You must purchase stocks and bonds through a company or brokerage account, which means there is a paper trail associated with the purchase. That means even if you have no idea what the cost basis it, you can generally find out by viewing the appropriate records. Your cost basis for a stock or bond is your purchase price, plus any commissions and fees associated with the purchase. The exception is inherited or employer stock purchase plans.
Contact the company, bank or online brokerage account and ask for the total purchase price of the stock or bond, including associated fees, and the number of shares. Divide the total price by the number of shares to calculate per-share cost basis. If they only tell you the per-share purchase price, multiply this number by the number of shares and add any commissions to calculate your total cost basis.
Look up the fair market price at a decedent's date of death for inherited stocks and bonds. Alternatively, the executor of a will may elect to use a date six months after the decedent's date of death to serve as the cost basis. The historical prices can be found on financial websites, such as CNN Money, Yahoo Finance or Google Finance. If the decedent died in 2010, the cost basis is his original cost basis, which can be found by assessing his brokerage or bank records.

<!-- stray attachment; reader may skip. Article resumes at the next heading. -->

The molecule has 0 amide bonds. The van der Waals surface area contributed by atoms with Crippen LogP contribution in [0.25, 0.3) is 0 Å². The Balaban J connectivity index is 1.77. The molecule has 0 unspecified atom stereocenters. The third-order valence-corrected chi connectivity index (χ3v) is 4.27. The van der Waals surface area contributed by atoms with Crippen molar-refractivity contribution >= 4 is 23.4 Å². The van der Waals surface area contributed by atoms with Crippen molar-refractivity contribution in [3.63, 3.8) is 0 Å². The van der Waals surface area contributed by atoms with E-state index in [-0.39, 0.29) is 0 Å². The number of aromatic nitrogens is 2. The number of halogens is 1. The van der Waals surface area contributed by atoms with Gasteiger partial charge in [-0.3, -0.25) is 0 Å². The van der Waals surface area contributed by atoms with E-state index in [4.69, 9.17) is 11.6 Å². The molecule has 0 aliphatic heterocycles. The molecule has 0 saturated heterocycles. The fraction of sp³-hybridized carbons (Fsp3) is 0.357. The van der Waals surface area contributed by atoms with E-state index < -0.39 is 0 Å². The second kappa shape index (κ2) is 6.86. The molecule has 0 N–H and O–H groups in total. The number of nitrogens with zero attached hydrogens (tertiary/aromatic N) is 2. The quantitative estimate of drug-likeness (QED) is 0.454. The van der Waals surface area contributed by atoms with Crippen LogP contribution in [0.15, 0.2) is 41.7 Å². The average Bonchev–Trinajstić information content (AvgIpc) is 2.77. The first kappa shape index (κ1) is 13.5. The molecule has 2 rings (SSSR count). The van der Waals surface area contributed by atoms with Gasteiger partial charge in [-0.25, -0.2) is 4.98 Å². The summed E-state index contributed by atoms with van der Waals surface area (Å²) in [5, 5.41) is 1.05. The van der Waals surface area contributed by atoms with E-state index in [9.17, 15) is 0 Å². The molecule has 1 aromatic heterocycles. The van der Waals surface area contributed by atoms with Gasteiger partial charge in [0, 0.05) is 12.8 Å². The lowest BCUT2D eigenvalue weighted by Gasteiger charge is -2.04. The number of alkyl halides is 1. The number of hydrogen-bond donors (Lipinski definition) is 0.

Add the discount stock or bond's income from your W-2 form to your purchase price to calculate the cost basis employee stock purchase plans. These plans usually offer stock at a discount up to 15 percent. The difference between the purchase price and the fair market value is income, on which you pay income tax. To avoid paying double taxes on this amount, add this income portion to the purchase price, which brings your cost basis up to fair market value at the time of purchase. As an example, If you purchased a $100 stock for $85, then you have $15 in income, but your cost basis is $100.
- IRS.gov: Cost Basis
- JL Franklin Wealth Planning: Employee Stock Purchase Plans
- Internal Revenue Service (IRS). "Topic No. 409 Capital Gains and Losses." Accessed Mar. 22, 2020.
- Internal Revenue Service (IRS). "Cost Basis Reporting FAQs." Accessed Mar. 22, 2020.
- Internal Revenue Service (IRS). "Publication 550 (2018) Investment Income and Expenses (Including Capital Gains and Losses)," Page 43. Accessed Mar. 22, 2020.
- Wolters Kluwer Financial Services. "Capital Changes." Accessed Mar. 22, 2020.
- U.S. Securities and Exchange Commission. "Form S-4." Accessed Mar. 22, 2020.
- U.S. Securities and Exchange Commission. "Bankruptcy: What Happens When Public Companies Go Bankrupt." Accessed Mar. 22, 2020.
- Charles Schwab. "How Do You Value a Gift of Stock? It Depends on Whether You're the Giver or the Receiver." Accessed Mar. 22, 2020.
C. Taylor embarked on a professional writing career in 2009 and frequently writes about technology, science, business, finance, martial arts and the great outdoors. He writes for both online and offline publications, including the Journal of Asian Martial Arts, Samsung, Radio Shack, Motley Fool, Chron, Synonym and more. He received a Master of Science degree in wildlife biology from Clemson University and a Bachelor of Arts in biological sciences at College of Charleston. He also holds minors in statistics, physics and visual arts.